growing plague.

By ALEXANDRA TWIN
Here's a little story. What hap-
pened was a New York stage actor
wrote an unusual screenplay. He
passed it around for a while and fi-
nally found himself a buyer. The buyer

the date from hell and then the date
from heaven and then the date from
hell once again as the characters'
seemingly tightly-wound lives begin
to unravel, one strand at a time, before
each others' eyes.
The dissolution of their outer
shells, their identities, is done so taste-
fully and specifically, with such heart-
breakingly honest emotion from the
two principals as to render the film
simultaneously astonishing and
unwatchable. Rarely does modern-
day cinema risk the offering of such
an open book into the lives of real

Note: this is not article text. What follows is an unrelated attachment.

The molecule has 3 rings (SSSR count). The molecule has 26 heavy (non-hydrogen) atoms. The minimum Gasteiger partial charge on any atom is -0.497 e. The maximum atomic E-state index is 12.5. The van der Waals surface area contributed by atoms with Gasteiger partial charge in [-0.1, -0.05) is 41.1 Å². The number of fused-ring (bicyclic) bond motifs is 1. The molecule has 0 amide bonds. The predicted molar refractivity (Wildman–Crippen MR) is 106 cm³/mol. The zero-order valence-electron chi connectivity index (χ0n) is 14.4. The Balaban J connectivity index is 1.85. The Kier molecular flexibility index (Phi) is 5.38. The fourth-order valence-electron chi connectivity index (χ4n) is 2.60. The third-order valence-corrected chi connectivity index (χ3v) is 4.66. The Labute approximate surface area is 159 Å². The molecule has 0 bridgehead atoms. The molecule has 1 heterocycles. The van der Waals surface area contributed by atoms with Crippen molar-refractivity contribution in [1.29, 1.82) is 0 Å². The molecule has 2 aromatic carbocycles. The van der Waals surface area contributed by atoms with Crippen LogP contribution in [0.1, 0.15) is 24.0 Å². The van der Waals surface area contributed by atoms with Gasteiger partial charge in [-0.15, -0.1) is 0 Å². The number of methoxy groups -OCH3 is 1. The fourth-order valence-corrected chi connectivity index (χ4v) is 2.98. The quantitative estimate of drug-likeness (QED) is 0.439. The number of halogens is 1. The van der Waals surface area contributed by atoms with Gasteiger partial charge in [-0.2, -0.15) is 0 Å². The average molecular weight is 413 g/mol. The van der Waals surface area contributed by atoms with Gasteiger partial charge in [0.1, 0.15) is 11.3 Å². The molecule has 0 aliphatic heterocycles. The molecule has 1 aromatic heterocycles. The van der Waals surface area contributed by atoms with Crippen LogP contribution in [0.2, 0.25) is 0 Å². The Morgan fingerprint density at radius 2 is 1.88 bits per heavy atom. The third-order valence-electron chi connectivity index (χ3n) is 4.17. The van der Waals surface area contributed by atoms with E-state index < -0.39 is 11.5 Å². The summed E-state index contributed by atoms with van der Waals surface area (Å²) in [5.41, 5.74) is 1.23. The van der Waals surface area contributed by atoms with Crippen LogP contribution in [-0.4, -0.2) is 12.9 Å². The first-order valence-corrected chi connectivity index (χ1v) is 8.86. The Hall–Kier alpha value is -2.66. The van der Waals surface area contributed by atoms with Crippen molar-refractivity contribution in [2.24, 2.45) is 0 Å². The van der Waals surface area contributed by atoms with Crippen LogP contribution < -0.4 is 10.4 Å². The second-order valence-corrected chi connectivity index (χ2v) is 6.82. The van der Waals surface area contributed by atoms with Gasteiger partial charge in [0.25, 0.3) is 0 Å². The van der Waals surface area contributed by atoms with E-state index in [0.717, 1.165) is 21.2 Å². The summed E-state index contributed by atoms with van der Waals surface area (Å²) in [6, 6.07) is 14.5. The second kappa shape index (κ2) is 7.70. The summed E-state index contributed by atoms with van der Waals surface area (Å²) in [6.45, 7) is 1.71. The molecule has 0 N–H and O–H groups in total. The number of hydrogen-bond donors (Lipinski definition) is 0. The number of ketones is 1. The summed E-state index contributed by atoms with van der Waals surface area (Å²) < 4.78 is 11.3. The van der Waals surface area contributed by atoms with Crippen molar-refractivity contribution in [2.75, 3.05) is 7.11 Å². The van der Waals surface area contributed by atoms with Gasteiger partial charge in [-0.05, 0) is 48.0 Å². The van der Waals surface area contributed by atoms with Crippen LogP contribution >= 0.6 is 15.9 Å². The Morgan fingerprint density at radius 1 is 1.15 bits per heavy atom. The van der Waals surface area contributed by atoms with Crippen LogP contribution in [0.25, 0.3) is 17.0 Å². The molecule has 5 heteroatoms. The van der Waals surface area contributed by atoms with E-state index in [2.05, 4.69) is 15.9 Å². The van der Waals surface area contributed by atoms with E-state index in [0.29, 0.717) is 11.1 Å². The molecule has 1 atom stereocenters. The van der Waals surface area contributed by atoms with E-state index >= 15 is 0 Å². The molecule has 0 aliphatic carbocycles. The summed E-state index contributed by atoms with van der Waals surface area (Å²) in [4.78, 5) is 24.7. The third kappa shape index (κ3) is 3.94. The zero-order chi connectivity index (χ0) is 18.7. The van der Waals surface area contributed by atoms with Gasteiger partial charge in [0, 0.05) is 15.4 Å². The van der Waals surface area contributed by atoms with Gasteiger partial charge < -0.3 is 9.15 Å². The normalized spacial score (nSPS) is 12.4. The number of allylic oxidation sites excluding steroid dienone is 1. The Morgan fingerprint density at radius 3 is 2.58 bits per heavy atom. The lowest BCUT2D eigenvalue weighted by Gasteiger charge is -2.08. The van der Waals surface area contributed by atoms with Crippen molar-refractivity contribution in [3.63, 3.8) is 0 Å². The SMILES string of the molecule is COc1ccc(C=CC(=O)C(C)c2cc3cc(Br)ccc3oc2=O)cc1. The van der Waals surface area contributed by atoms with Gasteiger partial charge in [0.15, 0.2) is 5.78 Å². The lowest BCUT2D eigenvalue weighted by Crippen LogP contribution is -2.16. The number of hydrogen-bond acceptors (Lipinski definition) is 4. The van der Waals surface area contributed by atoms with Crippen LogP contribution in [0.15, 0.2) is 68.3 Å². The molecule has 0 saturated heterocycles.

people. Even more rarely is this pre-
sentation effective, either on a cathar-

tic level or as a means of providing
true insight.
As played by the always impres-
sive Karen Sillas ("Trust," "Simple
Men" and television's new "Under
Suspicion"), Jackie is sharp-edged,
yet glossy. She's a tough, brassy, in-
dependent New Yawwk gal who
knows the deal and takes no shit, but
likes to write children's stories on the
side. Simultaneously glamorous and
trashy, she is the perfect incendiary
for the more serious, repressed
Michael.
Michael dropped out of law school
in his youth and has suffered the con-
sequences ever since. He does pen-

ance by perpetually taking notes on
the firm's actual lawyers, secretly
threatening to write an expos6 which
both he and the audience know will
never hit the page. As played by the
tall, gangly and oddly engaging Tom
Noonan, Michael towers over Jackie,
both physically and in his level of
emotional restraint. Yet, it is she who
is revealed as the more powerful of
the two, equally unsatisfied in her life